I think the commentator’s point is that when good things happen to us, we take it as a matter of course. But when bad things happen to us, we instinctively ask, “Why me?” We are quick to embrace praise even when we don’t deserve it, but we are slow to admit blame even when we deserve it. My point is this: We are responsible beings. We are gifted with reason, freedom and free will. Because of this, we can be praiseworthy. But by the same token, we are also blameworthy.

There is a spirituality that tends to focus only on the salvation of God — He is love and merciful, everyone will be saved. I call this the feel-good Christianity. While there is good reason to believe so and to hope so, it is grossly irresponsible to ignore that God is also just. Today’s Gospel illustrates this clearly. When the Lord comes in the end times, we will be judged. Some will be saved (v. 34), some will be damned (v. 41).

Ask any Bible-reading Catholic what John 3:16 says and at the blink of an eye, they would surely rattle off: “For God so loved the world…” But ask the same persons what Revelations 3:16 says, and you would be lucky if one or two would know what it is about. God Himself is speaking there. He says, “…because you are lukewarm — neither hot nor cold — I am about to spit you out of my mouth.” No wonder very few pay attention to it.

We are quick to claim praise, but we are slow to admit blame. May we not forget — if we are not blameworthy, we cannot also be praiseworthy. Fr. Joel Jason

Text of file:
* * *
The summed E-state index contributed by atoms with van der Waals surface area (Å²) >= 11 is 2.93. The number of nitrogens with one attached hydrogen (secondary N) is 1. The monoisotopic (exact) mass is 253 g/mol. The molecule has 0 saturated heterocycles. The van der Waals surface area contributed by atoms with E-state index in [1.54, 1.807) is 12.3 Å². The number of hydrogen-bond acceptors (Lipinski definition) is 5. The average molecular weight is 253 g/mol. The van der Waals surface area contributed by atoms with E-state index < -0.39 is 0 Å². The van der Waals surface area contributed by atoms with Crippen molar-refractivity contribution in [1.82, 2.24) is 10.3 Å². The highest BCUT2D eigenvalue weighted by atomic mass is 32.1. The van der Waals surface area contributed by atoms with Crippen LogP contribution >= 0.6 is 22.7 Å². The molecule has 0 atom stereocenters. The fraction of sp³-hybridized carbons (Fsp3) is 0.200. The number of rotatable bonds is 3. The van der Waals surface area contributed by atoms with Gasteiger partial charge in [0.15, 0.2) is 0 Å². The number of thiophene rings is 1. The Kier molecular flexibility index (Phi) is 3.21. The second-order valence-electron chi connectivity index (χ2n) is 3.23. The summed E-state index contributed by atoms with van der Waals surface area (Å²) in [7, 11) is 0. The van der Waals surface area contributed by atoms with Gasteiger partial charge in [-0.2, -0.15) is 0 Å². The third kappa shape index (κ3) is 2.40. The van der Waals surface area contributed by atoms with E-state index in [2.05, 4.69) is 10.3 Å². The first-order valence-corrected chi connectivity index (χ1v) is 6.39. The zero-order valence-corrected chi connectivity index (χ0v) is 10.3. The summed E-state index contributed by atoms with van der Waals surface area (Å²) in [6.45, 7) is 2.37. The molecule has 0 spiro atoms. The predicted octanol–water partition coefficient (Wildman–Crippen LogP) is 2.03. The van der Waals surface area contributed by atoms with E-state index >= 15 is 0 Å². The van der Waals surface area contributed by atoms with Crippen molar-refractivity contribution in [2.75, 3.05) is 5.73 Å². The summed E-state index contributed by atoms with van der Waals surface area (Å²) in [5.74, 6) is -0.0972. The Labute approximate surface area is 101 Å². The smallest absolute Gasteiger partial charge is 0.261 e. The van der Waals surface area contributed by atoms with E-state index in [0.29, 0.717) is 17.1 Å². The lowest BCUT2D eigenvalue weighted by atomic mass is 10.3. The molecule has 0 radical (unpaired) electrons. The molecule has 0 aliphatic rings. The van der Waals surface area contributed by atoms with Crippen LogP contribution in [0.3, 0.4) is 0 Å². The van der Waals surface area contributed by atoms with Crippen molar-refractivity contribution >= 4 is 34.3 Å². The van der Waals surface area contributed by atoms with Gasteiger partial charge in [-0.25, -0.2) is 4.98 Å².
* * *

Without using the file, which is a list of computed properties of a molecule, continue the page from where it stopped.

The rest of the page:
REFLECTION QUESTION: How we use our freedom will define what it will be like for us when we face the Lord in judgment. Let’s make sure we see each other in heaven.

Make me Your constant steward, Lord. May I dispose all of me to glorify Your name. Amen.

kerygmafamily.com/modules/dailyreadings/read.php?date=2015-02-23

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MONDAY OF THE 1ST WEEK OF LENT (YEAR B) – MATEO 25:31-46. Unsa may mensahe sa sambingay sa “Katapusang Paghukom”? Ang maong sambingay naghatag kanato’g dakong rason nganong angayng higugmaon ang isigkaingon, ilabina ang mga kabos. Ang Dios nga Hari miingon: “Sultihan ko kamo nga bisan unsay inyong buhaton ning ubos kong mga igsoon, inyo kining gibuhat kanako”. Atong masabtan sa sambingay nga ang pagtabang sa uban makaayo dili lamang sa mga kabos kondili sa ato usab nga kalag. Diha sa pagtubag sa panginahanglan sa uban, atong maangkon ang kaluwasan. Busa, dili nato angayng baliwalaon ang mga kabos nga atong mahinagbo matag karon ug unya. Inigkagabii, sa dili pa kita matulog, tan-awon nato ang atong kaugalingon diha sa salamin ug pangutan-on, “Unsa may nahimo nimo karong adlawa para sa mga kabos mong igsoon?” Posted by Abet Uy

abetuy.blogspot.com/2015/02/monday-of-1st-week-of-lent-year-b.html

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WORD Today
February 23, 2015
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Leviticus 19:1-2, 11-18
Matthew 25:31-46
Please read the Bible passages first:
http://usccb.org/bible/readings/022315.cfm
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God the Father said, “You shall love your neighbor as yourself.” (Leviticus 19:18, First Reading)

God the Son said, “Truly, I say to you, as you did it to one of the least of these my brethren, you did it to me.” (Matthew 25:40, Gospel)

And St. Augustine said, “Do not grieve or complain that you were born in a time when you can no longer see God in the flesh. He did not in fact take this privilege from you. As He says: Whatever you have done to the least of my brothers, you did to me.”